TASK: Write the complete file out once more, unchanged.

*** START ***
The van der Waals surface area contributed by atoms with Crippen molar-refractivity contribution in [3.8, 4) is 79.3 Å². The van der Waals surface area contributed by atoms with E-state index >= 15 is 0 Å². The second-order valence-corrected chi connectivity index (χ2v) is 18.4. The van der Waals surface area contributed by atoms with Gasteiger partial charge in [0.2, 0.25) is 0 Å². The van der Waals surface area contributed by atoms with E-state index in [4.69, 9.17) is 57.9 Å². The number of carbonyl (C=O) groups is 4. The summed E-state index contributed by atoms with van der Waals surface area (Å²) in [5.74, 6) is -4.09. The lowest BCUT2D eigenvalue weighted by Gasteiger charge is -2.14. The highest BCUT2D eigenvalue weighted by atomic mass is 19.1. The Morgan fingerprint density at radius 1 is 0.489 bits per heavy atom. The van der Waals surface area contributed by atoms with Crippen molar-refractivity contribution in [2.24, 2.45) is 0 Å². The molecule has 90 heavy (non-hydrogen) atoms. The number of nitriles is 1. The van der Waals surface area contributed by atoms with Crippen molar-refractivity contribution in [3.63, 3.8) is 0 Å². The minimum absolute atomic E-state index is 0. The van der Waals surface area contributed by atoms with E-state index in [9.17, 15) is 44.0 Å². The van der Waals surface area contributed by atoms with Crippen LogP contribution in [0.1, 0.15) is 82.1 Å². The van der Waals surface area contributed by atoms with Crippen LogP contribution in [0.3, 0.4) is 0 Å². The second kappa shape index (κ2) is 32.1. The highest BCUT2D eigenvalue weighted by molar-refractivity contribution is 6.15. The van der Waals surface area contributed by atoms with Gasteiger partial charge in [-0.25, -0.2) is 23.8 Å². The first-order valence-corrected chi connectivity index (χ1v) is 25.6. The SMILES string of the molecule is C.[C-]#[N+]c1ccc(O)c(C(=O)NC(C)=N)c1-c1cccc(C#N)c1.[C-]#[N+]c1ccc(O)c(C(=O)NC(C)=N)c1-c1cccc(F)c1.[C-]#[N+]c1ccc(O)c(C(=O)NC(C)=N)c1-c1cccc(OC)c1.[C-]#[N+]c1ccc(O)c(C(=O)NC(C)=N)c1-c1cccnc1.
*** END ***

The van der Waals surface area contributed by atoms with Crippen molar-refractivity contribution in [3.8, 4) is 79.3 Å². The van der Waals surface area contributed by atoms with E-state index >= 15 is 0 Å². The second-order valence-corrected chi connectivity index (χ2v) is 18.4. The van der Waals surface area contributed by atoms with Gasteiger partial charge in [0.2, 0.25) is 0 Å². The van der Waals surface area contributed by atoms with E-state index in [4.69, 9.17) is 57.9 Å². The number of carbonyl (C=O) groups is 4. The summed E-state index contributed by atoms with van der Waals surface area (Å²) in [5.74, 6) is -4.09. The lowest BCUT2D eigenvalue weighted by Gasteiger charge is -2.14. The highest BCUT2D eigenvalue weighted by atomic mass is 19.1. The Morgan fingerprint density at radius 1 is 0.489 bits per heavy atom. The van der Waals surface area contributed by atoms with Crippen molar-refractivity contribution in [2.24, 2.45) is 0 Å². The molecule has 90 heavy (non-hydrogen) atoms. The number of nitriles is 1. The van der Waals surface area contributed by atoms with Crippen molar-refractivity contribution in [3.63, 3.8) is 0 Å². The minimum absolute atomic E-state index is 0. The van der Waals surface area contributed by atoms with E-state index in [9.17, 15) is 44.0 Å². The van der Waals surface area contributed by atoms with Crippen LogP contribution in [0.1, 0.15) is 82.1 Å². The van der Waals surface area contributed by atoms with Crippen LogP contribution in [0.3, 0.4) is 0 Å². The second kappa shape index (κ2) is 32.1. The highest BCUT2D eigenvalue weighted by molar-refractivity contribution is 6.15. The van der Waals surface area contributed by atoms with Gasteiger partial charge in [-0.25, -0.2) is 23.8 Å². The first-order valence-corrected chi connectivity index (χ1v) is 25.6. The SMILES string of the molecule is C.[C-]#[N+]c1ccc(O)c(C(=O)NC(C)=N)c1-c1cccc(C#N)c1.[C-]#[N+]c1ccc(O)c(C(=O)NC(C)=N)c1-c1cccc(F)c1.[C-]#[N+]c1ccc(O)c(C(=O)NC(C)=N)c1-c1cccc(OC)c1.[C-]#[N+]c1ccc(O)c(C(=O)NC(C)=N)c1-c1cccnc1.